As recent scandals proved that new anti-money laundering rules fall short of monitoring financial flows, the EU is leaning towards stepping up the supervision and enforcement of its legislation.
The last revision of the anti-money laundering framework (V Directive) entered into force last July. These rules saw the light of day while a large group of member states were in the European Commission’s crosshairs because they had failed to fully implement the previous directive.
But various high profile cases across Europe have shown that the new directive was also too modest to monitor the financial circuit even before its ink was dry.
The Commission launched a working group last May to improve the cooperation between authorities in this field and its conclusion was clear: the supervision and enforcement of the rules needs to be strengthened.
The working group also included representatives of the ECB and the European Supervisory Authorities (ESAs)
Its ‘reflection paper’ noted that despite the role the ESAs should play, “tight resources coupled with a lack of appropriate powers have an impact on the ESAs’ ability to take on a more substantial role” in the anti-money laundering field.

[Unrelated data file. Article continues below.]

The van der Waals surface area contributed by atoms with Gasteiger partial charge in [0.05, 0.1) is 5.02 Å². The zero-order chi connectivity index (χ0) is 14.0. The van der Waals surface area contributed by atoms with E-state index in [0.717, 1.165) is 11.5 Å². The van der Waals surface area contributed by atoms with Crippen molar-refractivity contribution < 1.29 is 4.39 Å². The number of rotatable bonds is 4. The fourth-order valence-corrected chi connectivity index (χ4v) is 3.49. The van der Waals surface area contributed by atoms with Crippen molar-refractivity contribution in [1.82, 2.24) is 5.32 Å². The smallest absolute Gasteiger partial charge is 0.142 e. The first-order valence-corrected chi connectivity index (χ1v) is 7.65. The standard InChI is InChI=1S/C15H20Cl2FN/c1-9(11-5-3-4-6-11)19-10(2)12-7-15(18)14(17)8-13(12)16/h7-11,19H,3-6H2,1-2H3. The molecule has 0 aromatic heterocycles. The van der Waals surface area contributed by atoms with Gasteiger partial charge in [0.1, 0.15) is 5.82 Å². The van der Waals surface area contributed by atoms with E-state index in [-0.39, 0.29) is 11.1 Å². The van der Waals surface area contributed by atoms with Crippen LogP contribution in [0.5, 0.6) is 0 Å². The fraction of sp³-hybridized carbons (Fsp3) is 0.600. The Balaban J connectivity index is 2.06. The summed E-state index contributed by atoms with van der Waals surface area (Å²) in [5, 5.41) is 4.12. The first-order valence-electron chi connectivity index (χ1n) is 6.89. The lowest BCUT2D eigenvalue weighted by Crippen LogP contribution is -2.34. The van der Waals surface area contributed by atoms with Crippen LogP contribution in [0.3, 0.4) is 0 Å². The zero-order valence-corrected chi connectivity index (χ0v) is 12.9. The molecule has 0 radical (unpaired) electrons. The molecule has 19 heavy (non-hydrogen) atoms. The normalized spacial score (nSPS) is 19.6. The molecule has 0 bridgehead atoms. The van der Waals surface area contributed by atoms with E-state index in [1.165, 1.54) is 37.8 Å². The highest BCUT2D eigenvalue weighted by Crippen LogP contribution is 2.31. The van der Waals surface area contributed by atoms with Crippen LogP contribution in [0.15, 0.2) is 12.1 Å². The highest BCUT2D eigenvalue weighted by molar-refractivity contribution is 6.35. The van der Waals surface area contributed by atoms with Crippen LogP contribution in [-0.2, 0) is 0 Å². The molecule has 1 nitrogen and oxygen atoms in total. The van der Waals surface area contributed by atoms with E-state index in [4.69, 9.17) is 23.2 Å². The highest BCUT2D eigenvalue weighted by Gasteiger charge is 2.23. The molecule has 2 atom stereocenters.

The report, sent to member states and the European Parliament for consultation this week, outlines various scenarios.
While some recommendations call for clarifying existing rules or common guidance on how to factor in anti-money laundering aspects into supervision, the paper also calls for giving more powers to the ECB.
Most of the actions included in the report, published on the blog of MEP Sven Giegold (Greens/EFA), are postponed to the second next year.
But EU watchdogs are signalling that some of the recommendations could be taken on board sooner than that.
Despite the exchange of information that has been facilitated among national competent authorities, Financial Intelligent Units and the ECB itself under the V Directive, the EU executive notes that there is room for “better cooperation”, one EU official said.
Following the consultation with the Parliament and member states, a Commission spokesperson said that the institution will assess “possible next steps to enhance the cooperation between the prudential and the Anti-Money Laundering supervisors in the EU”.
For Giegold, the scandals affecting banks in Malta, Latvia, Estonia, the Netherlands, Germany and Denmark “reveal the failure of the national anti-money laundering authorities”. He laments that the new directive do not foresee that the Commission could enforce the rules directly.
“To combat money laundering effectively, Europe needs a European anti-money laundering authority,” the German MEP wrote in his blog.